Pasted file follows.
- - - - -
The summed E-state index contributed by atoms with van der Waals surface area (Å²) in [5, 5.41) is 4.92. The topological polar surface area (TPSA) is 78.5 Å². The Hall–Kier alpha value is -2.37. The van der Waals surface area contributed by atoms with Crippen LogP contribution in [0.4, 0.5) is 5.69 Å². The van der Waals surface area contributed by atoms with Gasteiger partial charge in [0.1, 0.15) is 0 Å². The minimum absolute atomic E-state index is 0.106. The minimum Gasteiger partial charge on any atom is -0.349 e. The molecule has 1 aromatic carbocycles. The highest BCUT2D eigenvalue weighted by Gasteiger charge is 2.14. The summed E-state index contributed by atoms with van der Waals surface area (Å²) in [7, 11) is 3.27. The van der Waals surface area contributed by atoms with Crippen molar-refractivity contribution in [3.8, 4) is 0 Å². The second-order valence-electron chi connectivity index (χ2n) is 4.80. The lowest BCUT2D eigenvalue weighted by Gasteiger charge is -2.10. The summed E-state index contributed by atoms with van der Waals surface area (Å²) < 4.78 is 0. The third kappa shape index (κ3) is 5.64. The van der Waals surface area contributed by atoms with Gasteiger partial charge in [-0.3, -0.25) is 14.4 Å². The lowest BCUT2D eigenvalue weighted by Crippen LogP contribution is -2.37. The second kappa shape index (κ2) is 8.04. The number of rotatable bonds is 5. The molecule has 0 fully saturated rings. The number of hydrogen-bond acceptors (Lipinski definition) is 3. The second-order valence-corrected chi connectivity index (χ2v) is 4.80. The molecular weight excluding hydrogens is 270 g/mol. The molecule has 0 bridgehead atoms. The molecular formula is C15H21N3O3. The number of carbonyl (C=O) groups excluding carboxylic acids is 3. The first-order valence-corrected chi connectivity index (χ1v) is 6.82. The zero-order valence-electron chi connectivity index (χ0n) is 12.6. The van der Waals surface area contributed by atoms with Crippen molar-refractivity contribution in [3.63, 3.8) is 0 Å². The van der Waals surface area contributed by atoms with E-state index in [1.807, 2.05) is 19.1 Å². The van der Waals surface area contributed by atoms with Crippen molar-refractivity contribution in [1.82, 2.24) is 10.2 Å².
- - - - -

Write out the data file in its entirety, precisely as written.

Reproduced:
The summed E-state index contributed by atoms with van der Waals surface area (Å²) in [5, 5.41) is 4.92. The topological polar surface area (TPSA) is 78.5 Å². The Hall–Kier alpha value is -2.37. The van der Waals surface area contributed by atoms with Crippen LogP contribution in [0.4, 0.5) is 5.69 Å². The van der Waals surface area contributed by atoms with Gasteiger partial charge in [0.1, 0.15) is 0 Å². The minimum absolute atomic E-state index is 0.106. The minimum Gasteiger partial charge on any atom is -0.349 e. The molecule has 1 aromatic carbocycles. The highest BCUT2D eigenvalue weighted by Gasteiger charge is 2.14. The summed E-state index contributed by atoms with van der Waals surface area (Å²) in [7, 11) is 3.27. The van der Waals surface area contributed by atoms with Crippen molar-refractivity contribution in [3.8, 4) is 0 Å². The second-order valence-electron chi connectivity index (χ2n) is 4.80. The lowest BCUT2D eigenvalue weighted by Gasteiger charge is -2.10. The summed E-state index contributed by atoms with van der Waals surface area (Å²) < 4.78 is 0. The third kappa shape index (κ3) is 5.64. The van der Waals surface area contributed by atoms with Gasteiger partial charge in [-0.3, -0.25) is 14.4 Å². The lowest BCUT2D eigenvalue weighted by Crippen LogP contribution is -2.37. The second kappa shape index (κ2) is 8.04. The number of rotatable bonds is 5. The molecule has 0 fully saturated rings. The number of hydrogen-bond acceptors (Lipinski definition) is 3. The second-order valence-corrected chi connectivity index (χ2v) is 4.80. The molecular weight excluding hydrogens is 270 g/mol. The molecule has 0 bridgehead atoms. The molecular formula is C15H21N3O3. The number of carbonyl (C=O) groups excluding carboxylic acids is 3. The first-order valence-corrected chi connectivity index (χ1v) is 6.82. The zero-order valence-electron chi connectivity index (χ0n) is 12.6. The van der Waals surface area contributed by atoms with Crippen molar-refractivity contribution in [3.63, 3.8) is 0 Å². The van der Waals surface area contributed by atoms with E-state index in [1.807, 2.05) is 19.1 Å². The van der Waals surface area contributed by atoms with Crippen molar-refractivity contribution in [1.82, 2.24) is 10.2 Å².